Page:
General English


  • noun violent public arguments and disorder


  • (written as Strife)
    A play by the British writer John Galsworthy (1867 - 1933).It was first performed in 1909 in London and revived regularly forthe next 25 years. In the play Galsworthy presents the obstinacy andsuffering on both sides of a prolonged industrial dispute.

    Set at the turn of the century, the play shows how a Welshvillage is torn apart by the strike at the Trenartha Tin Plate Works.John Anthony, the company founder and chairman of the board, refusesto compromise with the strikers despite great financial losses. Onthe other side David Roberts, the firebrand head of the Workman'sCommittee, refuses to yield even though the employees' families aresuffering. The strike becomes a personal struggle between the twomen. Roberts's wife dies of malnutrition, and Anthony's son triesin vain to convince his father to relent. The workers finally accepta compromise worked out by their negotiator, Simon Harness, whileRoberts is absent and the board of directors agrees, outvoting andousting Anthony. The two broken enemies finally acknowledge theirrespect for each other, and the play ends with a conversation betweenHarness and the board's Henry Tench.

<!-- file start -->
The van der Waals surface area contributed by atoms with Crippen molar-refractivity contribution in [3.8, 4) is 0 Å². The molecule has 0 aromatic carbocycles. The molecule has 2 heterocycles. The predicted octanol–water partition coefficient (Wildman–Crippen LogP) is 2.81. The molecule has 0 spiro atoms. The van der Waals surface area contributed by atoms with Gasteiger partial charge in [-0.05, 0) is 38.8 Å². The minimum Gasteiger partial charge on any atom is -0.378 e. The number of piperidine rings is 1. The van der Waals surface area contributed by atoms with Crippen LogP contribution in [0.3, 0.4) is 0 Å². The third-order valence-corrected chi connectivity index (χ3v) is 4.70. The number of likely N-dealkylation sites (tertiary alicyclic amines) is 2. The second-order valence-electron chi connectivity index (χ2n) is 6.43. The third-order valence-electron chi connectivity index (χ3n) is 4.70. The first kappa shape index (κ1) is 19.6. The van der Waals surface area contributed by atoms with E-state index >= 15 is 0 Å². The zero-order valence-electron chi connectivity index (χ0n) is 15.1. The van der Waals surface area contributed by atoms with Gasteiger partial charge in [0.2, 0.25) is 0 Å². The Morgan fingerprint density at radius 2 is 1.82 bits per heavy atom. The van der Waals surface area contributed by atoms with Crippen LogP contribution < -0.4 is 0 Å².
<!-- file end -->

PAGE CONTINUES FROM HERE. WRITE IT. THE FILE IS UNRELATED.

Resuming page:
TENCH D'you know, Sir, those terms, they're thevery same we drew up together, you and I, and put to both sides beforethe fight began? All this - all this - and - andwhat for?
    HARNESS That's where the fun comes in!